How to Bring Your School Community Together to Advance Racial Justice

How to keep the dialogue going, focus on solutions, and engage your school community in addressing racism and rethinking the upcoming school year. One New Leaders alum shares her story.
woman sitting on bench with protest signs to keep school open as the backdrop
6/16/20
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How can we engage school communities in addressing racism and rethinking the up coming school year? “I’d bring people together,” suggests Beulah McLoyd, when asked about how to teach students to push for racial justice within their spheres of influence. A New Leaders alum and former principal of Walter H. Dyett High School for the Arts in Chicago, she adds: “We need to keep the dialogue going, even if we have to do it virtually. We need to focus on solutions.”

McLoyd knows well the power of community action. In September 2016, she led the reopening of the Walter H. Dyett School for the Arts after community members went on a 34-day hunger strike to oppose the district’s plan to close the school building. Families and activists demanded a high-quality public school for Black and brown students that was within walking distance of their homes. Located in Washington Park on the South Side of Chicago, the school is now among the highest performing schools in the city.

Demands for equity in schools are amplifying as the national outcry for racial justice continues to swell. Educators and leaders across the country are grappling with how to leverage this moment to help everyone – students, families, staff – think about long-term substantive change. We asked McLoyd, who currently oversees New Leaders’ district partnerships in the Midwest, what she would be doing right now if she were still leading at Dyett.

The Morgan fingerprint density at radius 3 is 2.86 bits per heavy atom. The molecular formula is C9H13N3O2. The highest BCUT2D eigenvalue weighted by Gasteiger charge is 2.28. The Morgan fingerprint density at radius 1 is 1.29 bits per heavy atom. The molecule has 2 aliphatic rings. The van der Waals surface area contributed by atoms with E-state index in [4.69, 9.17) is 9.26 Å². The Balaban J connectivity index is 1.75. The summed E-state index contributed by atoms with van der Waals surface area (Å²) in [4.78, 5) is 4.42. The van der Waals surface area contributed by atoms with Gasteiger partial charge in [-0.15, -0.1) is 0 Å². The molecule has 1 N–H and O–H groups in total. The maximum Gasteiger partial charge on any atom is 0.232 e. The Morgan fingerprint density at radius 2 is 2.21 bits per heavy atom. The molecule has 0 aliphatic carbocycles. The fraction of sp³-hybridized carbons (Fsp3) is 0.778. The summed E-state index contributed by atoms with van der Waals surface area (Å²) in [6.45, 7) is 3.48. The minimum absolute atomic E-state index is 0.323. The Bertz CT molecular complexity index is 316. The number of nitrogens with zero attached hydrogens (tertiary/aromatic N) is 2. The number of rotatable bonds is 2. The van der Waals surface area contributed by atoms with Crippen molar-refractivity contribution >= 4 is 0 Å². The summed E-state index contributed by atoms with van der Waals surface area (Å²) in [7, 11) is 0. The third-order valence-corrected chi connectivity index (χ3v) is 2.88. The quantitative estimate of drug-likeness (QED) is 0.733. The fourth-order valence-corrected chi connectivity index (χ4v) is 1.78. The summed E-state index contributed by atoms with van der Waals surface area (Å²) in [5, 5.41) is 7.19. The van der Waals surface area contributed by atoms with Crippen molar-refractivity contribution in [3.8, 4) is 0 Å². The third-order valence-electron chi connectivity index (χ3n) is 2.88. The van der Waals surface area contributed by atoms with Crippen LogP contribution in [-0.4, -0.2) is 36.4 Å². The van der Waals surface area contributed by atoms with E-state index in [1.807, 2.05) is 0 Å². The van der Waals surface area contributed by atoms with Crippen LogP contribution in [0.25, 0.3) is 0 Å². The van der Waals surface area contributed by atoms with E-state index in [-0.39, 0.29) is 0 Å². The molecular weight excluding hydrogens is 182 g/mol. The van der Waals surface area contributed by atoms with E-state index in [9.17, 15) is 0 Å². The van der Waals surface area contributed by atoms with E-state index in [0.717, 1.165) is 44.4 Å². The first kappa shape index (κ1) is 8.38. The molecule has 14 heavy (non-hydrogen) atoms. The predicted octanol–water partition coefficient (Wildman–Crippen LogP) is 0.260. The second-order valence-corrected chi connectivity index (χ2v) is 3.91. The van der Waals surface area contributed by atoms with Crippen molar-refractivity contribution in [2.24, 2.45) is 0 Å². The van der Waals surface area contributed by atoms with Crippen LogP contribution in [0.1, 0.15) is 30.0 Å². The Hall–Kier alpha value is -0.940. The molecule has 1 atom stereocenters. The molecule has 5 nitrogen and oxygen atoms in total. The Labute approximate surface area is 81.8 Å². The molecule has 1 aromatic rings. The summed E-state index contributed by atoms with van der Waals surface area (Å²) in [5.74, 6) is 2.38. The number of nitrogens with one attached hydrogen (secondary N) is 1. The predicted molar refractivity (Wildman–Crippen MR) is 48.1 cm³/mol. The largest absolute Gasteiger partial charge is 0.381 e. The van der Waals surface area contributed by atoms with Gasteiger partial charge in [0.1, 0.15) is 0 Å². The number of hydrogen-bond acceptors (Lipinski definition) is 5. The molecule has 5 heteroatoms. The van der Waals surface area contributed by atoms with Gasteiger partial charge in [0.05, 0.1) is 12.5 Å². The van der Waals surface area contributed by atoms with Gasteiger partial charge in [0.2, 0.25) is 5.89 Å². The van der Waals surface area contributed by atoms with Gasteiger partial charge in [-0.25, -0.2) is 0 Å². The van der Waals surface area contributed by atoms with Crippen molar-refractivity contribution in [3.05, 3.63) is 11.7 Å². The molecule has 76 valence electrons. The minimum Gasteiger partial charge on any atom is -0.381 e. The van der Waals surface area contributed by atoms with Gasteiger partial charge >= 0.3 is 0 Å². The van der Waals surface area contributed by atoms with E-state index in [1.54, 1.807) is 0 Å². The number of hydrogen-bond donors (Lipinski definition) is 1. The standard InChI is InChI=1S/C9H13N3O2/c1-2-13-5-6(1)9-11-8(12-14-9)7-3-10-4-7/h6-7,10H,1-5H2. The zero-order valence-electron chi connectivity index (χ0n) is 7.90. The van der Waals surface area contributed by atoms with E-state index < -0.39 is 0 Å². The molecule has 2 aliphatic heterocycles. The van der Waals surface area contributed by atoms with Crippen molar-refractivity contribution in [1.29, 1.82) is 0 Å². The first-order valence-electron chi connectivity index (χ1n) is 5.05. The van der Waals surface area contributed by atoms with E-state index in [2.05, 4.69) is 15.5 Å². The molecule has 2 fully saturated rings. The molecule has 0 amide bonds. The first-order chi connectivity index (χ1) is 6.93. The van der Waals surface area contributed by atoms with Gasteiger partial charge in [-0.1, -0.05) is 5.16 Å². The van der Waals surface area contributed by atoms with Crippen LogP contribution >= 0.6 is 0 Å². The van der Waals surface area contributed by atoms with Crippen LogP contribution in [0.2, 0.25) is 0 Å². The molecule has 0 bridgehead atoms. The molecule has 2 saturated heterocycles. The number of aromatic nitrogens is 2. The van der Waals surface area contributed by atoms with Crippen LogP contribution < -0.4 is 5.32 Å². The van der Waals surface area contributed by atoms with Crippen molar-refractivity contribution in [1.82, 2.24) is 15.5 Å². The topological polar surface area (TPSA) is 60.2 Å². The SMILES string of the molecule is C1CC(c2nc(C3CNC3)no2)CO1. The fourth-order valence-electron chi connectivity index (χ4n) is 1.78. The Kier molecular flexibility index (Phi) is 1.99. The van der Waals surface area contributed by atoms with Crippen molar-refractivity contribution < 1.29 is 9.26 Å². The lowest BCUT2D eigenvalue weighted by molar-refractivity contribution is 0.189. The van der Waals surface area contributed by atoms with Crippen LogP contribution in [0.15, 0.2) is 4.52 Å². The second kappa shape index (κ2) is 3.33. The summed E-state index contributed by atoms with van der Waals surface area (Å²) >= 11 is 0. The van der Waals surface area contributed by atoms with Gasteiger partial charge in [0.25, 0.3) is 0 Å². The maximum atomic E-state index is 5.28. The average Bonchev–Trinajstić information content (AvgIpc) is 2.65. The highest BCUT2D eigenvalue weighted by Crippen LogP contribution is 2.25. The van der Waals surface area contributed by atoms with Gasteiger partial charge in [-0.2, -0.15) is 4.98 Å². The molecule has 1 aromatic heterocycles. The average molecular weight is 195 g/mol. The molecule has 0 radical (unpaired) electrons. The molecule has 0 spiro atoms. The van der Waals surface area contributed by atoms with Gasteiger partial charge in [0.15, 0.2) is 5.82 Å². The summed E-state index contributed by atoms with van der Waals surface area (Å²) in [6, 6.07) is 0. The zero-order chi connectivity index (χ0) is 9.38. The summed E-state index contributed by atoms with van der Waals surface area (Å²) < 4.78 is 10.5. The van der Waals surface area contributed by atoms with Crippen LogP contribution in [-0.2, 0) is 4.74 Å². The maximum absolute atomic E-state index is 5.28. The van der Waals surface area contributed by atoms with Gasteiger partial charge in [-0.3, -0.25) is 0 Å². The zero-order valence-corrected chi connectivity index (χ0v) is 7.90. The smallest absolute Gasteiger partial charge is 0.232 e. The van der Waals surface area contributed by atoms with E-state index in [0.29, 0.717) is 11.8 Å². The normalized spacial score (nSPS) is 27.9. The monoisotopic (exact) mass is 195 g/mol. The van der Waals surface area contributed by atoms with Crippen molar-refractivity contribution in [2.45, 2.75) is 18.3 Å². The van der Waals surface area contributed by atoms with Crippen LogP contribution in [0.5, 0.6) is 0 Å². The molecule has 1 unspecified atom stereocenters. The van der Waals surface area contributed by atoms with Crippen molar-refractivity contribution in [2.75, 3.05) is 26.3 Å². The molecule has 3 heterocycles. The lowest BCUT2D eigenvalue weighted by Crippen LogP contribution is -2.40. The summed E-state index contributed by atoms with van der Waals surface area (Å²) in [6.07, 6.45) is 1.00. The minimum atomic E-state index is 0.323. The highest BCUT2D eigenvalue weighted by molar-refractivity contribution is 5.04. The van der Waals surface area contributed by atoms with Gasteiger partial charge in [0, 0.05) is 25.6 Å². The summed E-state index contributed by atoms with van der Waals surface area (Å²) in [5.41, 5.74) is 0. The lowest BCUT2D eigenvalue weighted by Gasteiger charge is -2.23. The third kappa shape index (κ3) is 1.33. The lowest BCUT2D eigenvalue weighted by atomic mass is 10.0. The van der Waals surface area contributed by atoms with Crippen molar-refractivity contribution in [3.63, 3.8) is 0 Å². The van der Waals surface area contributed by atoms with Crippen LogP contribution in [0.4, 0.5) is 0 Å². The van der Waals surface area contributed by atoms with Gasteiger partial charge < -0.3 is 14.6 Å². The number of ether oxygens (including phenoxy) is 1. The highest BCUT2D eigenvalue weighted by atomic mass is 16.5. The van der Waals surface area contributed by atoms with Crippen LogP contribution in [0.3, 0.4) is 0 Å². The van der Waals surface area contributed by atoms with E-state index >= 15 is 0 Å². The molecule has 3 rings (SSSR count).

Her suggestions are twofold: First, create a short-term action plan for 30 to 60 days, including an analysis of where your school is, where you want to be, and how to bridge that gap. Then, revisit your long-term strategic plan to zero in on systemic changes for the upcoming school year.

Aligned with New Leaders’ evidence-based Transformational Leadership Framework, McLoyd recommends the following actionable steps (as illustrated below) to bring your school community together and keep your focus on three priority leadership areas: school culture, learning and teaching, and talent management.

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Central to McLoyd’s approach is agency. “Right now, there is momentum,” she observes. “We need to continually engage all students in learning experiences that help them to analyze their current context, develop solutions, and understand their sphere of influence and power to affect change in their communities.” The same is true, she argues, for school leaders, even as they also navigate the COVID-19 pandemic. Her advice to leaders is to listen, be empathetic, and bring everyone into the conversation.

“If we don’t capitalize on the momentum,” McLoyd advises, “we run the risk of going back to how things were – and how things were did not work for our Black and brown students and our most vulnerable kids.” By coming together virtually, principals, staff, students, and families can optimize the summer months to address racial injustice and begin to break down inequitable systems, building the kind of schools all students deserve in this moment and beyond.

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Beulah McLoyd

Beulah McLoyd

A South Side Chicago-native, born and raised in the Englewood community, Beulah McLoyd has nearly two-decades of educational experience in transforming schools. The former principal at Walter H. Dyett High School for the Arts, McLoyd has served in principal roles for 10 years. She recently joined New Leaders as the Executive Director, Program Implementation, Midwest Region.

Beulah McLoyd

Beulah McLoyd

Beulah McLoyd

Beulah McLoyd

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